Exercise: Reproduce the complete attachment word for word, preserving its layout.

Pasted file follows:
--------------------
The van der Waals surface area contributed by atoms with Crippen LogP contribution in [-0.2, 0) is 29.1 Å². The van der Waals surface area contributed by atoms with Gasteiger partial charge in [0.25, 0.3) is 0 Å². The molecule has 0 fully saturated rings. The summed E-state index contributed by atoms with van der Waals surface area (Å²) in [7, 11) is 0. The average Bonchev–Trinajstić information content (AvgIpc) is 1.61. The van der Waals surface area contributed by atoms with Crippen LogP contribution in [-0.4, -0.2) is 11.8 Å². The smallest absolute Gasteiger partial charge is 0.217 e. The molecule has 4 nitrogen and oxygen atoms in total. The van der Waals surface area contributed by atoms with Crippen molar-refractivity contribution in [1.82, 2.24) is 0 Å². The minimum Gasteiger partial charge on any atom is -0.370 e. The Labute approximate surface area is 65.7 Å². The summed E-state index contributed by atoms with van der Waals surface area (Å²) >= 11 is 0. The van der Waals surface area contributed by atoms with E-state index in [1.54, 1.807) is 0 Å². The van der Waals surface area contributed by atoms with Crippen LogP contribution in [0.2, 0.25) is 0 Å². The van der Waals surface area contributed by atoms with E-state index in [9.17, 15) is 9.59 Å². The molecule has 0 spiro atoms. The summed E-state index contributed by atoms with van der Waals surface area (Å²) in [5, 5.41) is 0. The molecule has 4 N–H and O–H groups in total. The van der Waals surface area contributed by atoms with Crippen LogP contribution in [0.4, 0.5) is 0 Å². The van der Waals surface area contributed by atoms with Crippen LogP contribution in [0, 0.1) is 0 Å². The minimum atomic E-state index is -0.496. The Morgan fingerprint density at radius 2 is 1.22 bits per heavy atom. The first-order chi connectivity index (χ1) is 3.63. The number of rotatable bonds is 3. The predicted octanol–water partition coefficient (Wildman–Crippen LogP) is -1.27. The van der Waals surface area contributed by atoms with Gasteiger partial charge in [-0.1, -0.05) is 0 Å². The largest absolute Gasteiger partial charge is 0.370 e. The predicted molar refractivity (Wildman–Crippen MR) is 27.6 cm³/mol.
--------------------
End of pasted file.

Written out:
The van der Waals surface area contributed by atoms with Crippen LogP contribution in [-0.2, 0) is 29.1 Å². The van der Waals surface area contributed by atoms with Gasteiger partial charge in [0.25, 0.3) is 0 Å². The molecule has 0 fully saturated rings. The summed E-state index contributed by atoms with van der Waals surface area (Å²) in [7, 11) is 0. The average Bonchev–Trinajstić information content (AvgIpc) is 1.61. The van der Waals surface area contributed by atoms with Crippen LogP contribution in [-0.4, -0.2) is 11.8 Å². The smallest absolute Gasteiger partial charge is 0.217 e. The molecule has 4 nitrogen and oxygen atoms in total. The van der Waals surface area contributed by atoms with Crippen molar-refractivity contribution in [1.82, 2.24) is 0 Å². The minimum Gasteiger partial charge on any atom is -0.370 e. The Labute approximate surface area is 65.7 Å². The summed E-state index contributed by atoms with van der Waals surface area (Å²) >= 11 is 0. The van der Waals surface area contributed by atoms with E-state index in [1.54, 1.807) is 0 Å². The van der Waals surface area contributed by atoms with Crippen LogP contribution in [0.2, 0.25) is 0 Å². The van der Waals surface area contributed by atoms with E-state index in [9.17, 15) is 9.59 Å². The molecule has 0 spiro atoms. The summed E-state index contributed by atoms with van der Waals surface area (Å²) in [5, 5.41) is 0. The molecule has 4 N–H and O–H groups in total. The van der Waals surface area contributed by atoms with Crippen LogP contribution in [0.4, 0.5) is 0 Å². The van der Waals surface area contributed by atoms with Crippen LogP contribution in [0, 0.1) is 0 Å². The minimum atomic E-state index is -0.496. The Morgan fingerprint density at radius 2 is 1.22 bits per heavy atom. The first-order chi connectivity index (χ1) is 3.63. The number of rotatable bonds is 3. The predicted octanol–water partition coefficient (Wildman–Crippen LogP) is -1.27. The van der Waals surface area contributed by atoms with Gasteiger partial charge in [-0.1, -0.05) is 0 Å². The largest absolute Gasteiger partial charge is 0.370 e. The predicted molar refractivity (Wildman–Crippen MR) is 27.6 cm³/mol.